On January 26, Wu Jihan, co-founder of Bitmain, officially announced his resignation as CEO and chairman of Bitmain through an encrypted letter. The rhythm BlockBeats unraveled the content of the letter through the password posted by Wu Jihan on Twitter. Jihan Wu explained the final solution to the struggle with Ketuan Zhan in English. At the same time, he also firmly believed that Bitmain would s...
“The number of people buying new energy vehicles (EVs) is exploding. It is estimated that the number of new energy vehicles on the road will reach 10 million by 2030 and 36 million by 2040. The auto industry is at an inflection point as governments set carbon emission targets and as more consumers realize the benefits of new energy vehicles in terms of cost of ownership and environmental protection. This change comes at the same time as advanced driver assistance systems (ADAS) and autonomous driving features are coming.
The number of people buying new energy vehicles (EVs) is exploding. It is estimated that the number of new energy vehicles on the road will reach 10 million by 2030 and 36 million by 2040. The auto industry is at an inflection point as governments set carbon emission targets and as more consumers realize the benefits of new energy vehicles in terms of cost of ownership and environmental protection. This change comes at the same time as advanced driver assistance systems (ADAS) and autonomous driving features are coming.
With the increasing popularity of LV3 and LV4 autonomous driving technology, drivers can take their attention away from the road and not worry too much about driving. There is a growing demand for sensors that will be integrated into vehicles to replace the driver’s eyes. More and more cameras, external LiDAR (LIDAR) and even internal sensors to monitor driver safety and attention will undoubtedly be a good thing for the future of driving, but one thing is very challenging: the consumption of electricity.
Every watt of power consumed by a sensor affects the vehicle’s range, so how can automakers implement the characteristics of the car of the future without affecting the vehicle’s range?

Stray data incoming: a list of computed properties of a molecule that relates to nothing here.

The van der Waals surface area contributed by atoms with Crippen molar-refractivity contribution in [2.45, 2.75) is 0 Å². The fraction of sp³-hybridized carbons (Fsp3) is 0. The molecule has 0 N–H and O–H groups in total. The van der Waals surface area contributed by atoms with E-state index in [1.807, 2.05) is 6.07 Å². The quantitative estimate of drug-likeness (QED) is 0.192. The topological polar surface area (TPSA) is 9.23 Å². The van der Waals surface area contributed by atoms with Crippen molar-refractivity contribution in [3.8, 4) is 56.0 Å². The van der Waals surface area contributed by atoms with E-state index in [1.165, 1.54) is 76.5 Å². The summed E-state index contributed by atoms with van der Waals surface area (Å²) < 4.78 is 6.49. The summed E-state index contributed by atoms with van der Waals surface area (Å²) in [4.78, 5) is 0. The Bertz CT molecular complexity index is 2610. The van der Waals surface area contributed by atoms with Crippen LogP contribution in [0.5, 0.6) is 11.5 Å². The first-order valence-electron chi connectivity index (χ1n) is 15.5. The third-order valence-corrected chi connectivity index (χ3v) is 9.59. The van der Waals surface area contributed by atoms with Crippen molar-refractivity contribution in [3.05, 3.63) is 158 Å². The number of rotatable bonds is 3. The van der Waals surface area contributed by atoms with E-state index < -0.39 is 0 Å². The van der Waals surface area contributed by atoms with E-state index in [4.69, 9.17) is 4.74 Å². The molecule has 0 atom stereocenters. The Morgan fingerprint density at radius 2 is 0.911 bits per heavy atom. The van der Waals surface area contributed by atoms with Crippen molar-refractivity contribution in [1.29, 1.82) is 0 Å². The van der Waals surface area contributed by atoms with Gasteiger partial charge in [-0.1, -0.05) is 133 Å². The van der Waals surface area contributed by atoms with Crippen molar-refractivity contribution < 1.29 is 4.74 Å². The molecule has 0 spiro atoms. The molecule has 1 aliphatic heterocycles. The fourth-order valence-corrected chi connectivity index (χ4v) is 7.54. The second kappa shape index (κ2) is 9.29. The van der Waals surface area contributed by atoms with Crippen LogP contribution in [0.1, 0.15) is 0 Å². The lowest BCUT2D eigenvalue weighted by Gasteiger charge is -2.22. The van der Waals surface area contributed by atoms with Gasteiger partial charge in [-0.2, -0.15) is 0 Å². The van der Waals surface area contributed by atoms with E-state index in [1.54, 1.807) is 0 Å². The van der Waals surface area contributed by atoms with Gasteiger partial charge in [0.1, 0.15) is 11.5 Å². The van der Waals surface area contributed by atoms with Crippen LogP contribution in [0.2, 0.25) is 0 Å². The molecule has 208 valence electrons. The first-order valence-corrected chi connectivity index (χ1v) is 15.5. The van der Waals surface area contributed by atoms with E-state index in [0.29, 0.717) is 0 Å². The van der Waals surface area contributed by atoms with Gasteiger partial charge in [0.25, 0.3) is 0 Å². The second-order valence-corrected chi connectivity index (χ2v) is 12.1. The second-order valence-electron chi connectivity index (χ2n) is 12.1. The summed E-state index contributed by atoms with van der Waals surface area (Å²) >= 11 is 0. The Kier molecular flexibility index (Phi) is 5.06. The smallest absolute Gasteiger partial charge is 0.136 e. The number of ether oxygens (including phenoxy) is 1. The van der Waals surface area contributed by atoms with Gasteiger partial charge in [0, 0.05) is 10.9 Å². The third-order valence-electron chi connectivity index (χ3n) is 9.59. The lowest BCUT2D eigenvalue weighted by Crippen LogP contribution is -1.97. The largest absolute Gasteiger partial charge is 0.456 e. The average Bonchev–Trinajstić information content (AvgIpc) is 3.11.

Considering the design of new energy vehicles
An easy way to do this is to improve the efficiency of the system itself. By developing low-power sensors that can collect data, we can immediately save power consumption, but all collected data needs to be transmitted to a processor for processing. The more data, the greater the power consumption of the chip processing. Advanced concept cars for autonomous driving and advanced ADAS systems rely on PC-level water-cooled GPU solutions to handle these intensive and complex computations. But when the capacity of the battery is limited, the GPU with 350W power consumption is stretched.
One of the best ways to solve this problem is to design from the ground up, thinking about the car as a platform. Rather than using multiple modular designs, higher-density chips can be used to enable more efficient computing while reducing the number of chips in the car. With a custom design, functional safety can be designed from the ground up. For example, the recent Imagination XS series GPUs designed for automotive are ISO 26262 compliant. This means that a single GPU can have immediate failure detection internally. Automakers need 50 percent less chips compared to other solutions.
From macro to micro, magnify small gains
In our main ADAS GPU products, we have custom-designed, high-density, functionally safe chips, but how else can we reduce power to allow drivers to drive more miles without turning everything off? Hundreds of Electronic control units (ECUs) are integrated in any modern car, spread across the various modules of the car. These units can control and monitor high-end ADAS functions and even control the car’s power mirrors. Each microcontroller needs to control the power budget of its own function in the entire car system, and one or two microcontrollers may have an impact, but the overall power number is very large. Reducing the number of ECUs in a car is also an aspect of functional safety considerations. Each core needs to manage a separate application or function to ensure no information crossover and functional safety of the entire system. IP vendors are studying how to challenge this in a safety-focused way. traditional practice.
One way to reduce power consumption is to turn the functions controlled by different ECUs into a multi-core ECU processing unit. By combining multiple functions, whether it is positioning or other scenarios, we can reduce the need for independent ECUs. The resulting power consumption. Hardware virtualization is an option that allows the GPU to perform multiple workloads, such as the dashboard, rear-view camera, and infotainment control center all have a single chip to handle it. By isolating these functions on a single GPU, multiple operating systems and functions can run independently at the same time, and by meeting functional safety standards such as ISO 26262 to perform self-checks on each core’s failures, we can easily see that the number of ECUs has greatly increased. reduce.
keep moving forward
New energy vehicles are not widely used, and the industry has not yet formed a safer autonomous driving standard. From ADAS to door locks, every watt of power is critical. The key to integrating new energy vehicles with autonomous driving technology is IP suppliers and chip manufacturers, who will continue to develop and support various functional features for automobiles. Provide solutions for achieving low power consumption.